Sound, in the form of sound waves, enters the ear through the ear canal and cause the ear drum to vibrate.
The vibrations of the ear drum propels the three tiny bones in the middle ear to move.
The movement of the middle ear system cause the fluid of the inner ear or cochlea to bring the cochlear hair cells into motion.
The motion of the cochlear hair cells produce electrical impulses which are sent through the hearing nerve to the brain.
The auditory cortex in the brain interprets the electrical impulse and attach meaning thereto.
A cochlear implant is an electronic hearing device that was designed to bypass the damaged inner ear by electrically stimulating the hearing nerve. Unlike conventional hearing aids, a cochlear implant does not amplify sound, it replaces the functioning of the inner hair cells by stimulating the hearing nerve with electrical impulses.
A cochlear implant can provide useful hearing for severe to profoundly deaf children and adults. A cochlear implant offers the opportunity for a young deaf child to learn to communicate effectively through spoken language. For adults and older children with this degree of hearing loss, a cochlear implant offers improved access to speech and sound.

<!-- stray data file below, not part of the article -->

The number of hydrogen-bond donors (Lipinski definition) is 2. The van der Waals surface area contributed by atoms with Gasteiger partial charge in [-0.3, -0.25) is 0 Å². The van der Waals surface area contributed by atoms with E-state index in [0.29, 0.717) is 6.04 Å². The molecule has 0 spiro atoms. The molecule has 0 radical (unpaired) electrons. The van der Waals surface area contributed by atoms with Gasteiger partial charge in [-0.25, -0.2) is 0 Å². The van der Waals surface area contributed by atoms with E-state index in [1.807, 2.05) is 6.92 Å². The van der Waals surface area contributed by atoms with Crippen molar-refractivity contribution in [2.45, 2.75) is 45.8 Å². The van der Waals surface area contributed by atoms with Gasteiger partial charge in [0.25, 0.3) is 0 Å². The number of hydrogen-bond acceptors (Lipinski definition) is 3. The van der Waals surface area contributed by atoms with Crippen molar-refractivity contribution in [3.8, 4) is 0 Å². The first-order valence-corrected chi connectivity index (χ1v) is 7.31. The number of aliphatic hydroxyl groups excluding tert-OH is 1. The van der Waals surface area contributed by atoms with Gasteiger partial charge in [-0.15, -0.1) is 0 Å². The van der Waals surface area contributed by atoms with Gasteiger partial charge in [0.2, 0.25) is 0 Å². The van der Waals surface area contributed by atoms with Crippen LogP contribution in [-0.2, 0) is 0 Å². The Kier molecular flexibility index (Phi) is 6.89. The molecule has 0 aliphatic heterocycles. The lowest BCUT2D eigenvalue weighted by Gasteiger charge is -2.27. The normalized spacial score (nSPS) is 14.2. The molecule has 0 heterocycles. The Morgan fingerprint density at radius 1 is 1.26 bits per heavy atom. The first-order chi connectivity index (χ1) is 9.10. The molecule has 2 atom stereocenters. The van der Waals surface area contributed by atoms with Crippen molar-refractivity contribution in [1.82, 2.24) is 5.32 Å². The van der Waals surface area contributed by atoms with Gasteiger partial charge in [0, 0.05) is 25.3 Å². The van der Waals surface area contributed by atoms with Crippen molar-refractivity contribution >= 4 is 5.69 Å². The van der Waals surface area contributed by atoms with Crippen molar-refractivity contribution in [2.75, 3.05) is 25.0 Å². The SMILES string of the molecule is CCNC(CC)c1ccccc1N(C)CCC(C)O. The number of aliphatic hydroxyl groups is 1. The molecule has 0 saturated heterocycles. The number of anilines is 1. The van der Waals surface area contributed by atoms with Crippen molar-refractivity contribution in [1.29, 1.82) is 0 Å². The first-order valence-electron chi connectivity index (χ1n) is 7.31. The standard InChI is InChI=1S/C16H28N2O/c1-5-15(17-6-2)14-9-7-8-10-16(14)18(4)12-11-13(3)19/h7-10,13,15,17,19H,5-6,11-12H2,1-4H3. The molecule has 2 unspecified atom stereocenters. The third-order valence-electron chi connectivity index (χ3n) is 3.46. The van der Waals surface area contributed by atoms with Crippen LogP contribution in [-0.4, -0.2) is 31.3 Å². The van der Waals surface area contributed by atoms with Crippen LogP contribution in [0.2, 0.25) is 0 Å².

A cochlear implant consists of two parts – it is referred to as the internal and external parts. The internal part is positioned surgically under general anaesthesia while the external part is worn behind the ear.
The following diagram illustrates the different parts of the cochlear implant.
1. Microphones on the sound processor pick up sounds and the processor converts them into digital information.
2. This information is transferred through the coil to the implant just under the skin.
3. The implant sends electrical signals down the electrode into the cochlea.
4. The hearing nerves fibres in the cochlea pick up the signals and send them to the brain, giving the sensation of sound.
A cochlear implant can significantly improve quality of life; however the signal received through the implant is not normal hearing and consequently patients require time and training to become accustomed to it. Rehabilitation is required post-implantation to promote optimal benefit from the device, especially young children who may have had limited exposure to sound requires intensive rehabilitation.
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